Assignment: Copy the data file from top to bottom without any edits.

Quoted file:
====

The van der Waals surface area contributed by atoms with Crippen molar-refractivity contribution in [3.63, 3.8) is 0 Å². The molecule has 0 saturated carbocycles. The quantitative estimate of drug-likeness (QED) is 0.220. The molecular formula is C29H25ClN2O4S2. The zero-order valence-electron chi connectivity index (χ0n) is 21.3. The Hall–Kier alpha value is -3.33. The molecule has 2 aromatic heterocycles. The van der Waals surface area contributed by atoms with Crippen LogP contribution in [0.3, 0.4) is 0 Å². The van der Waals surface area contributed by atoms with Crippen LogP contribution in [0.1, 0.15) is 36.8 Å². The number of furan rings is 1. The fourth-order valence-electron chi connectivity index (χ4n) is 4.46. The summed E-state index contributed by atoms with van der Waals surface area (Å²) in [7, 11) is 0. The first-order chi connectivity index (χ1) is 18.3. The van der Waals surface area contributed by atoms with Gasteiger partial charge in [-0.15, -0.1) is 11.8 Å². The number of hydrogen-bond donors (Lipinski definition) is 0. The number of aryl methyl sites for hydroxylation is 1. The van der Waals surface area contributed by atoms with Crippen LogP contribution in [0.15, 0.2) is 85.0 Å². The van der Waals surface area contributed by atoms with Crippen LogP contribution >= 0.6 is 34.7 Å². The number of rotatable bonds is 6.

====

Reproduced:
The van der Waals surface area contributed by atoms with Crippen molar-refractivity contribution in [3.63, 3.8) is 0 Å². The molecule has 0 saturated carbocycles. The quantitative estimate of drug-likeness (QED) is 0.220. The molecular formula is C29H25ClN2O4S2. The zero-order valence-electron chi connectivity index (χ0n) is 21.3. The Hall–Kier alpha value is -3.33. The molecule has 2 aromatic heterocycles. The van der Waals surface area contributed by atoms with Crippen LogP contribution in [0.3, 0.4) is 0 Å². The van der Waals surface area contributed by atoms with Crippen LogP contribution in [0.1, 0.15) is 36.8 Å². The number of furan rings is 1. The fourth-order valence-electron chi connectivity index (χ4n) is 4.46. The summed E-state index contributed by atoms with van der Waals surface area (Å²) in [7, 11) is 0. The first-order chi connectivity index (χ1) is 18.3. The van der Waals surface area contributed by atoms with Gasteiger partial charge in [-0.15, -0.1) is 11.8 Å². The number of hydrogen-bond donors (Lipinski definition) is 0. The number of aryl methyl sites for hydroxylation is 1. The van der Waals surface area contributed by atoms with Crippen LogP contribution in [0.15, 0.2) is 85.0 Å². The van der Waals surface area contributed by atoms with Crippen LogP contribution >= 0.6 is 34.7 Å². The number of rotatable bonds is 6.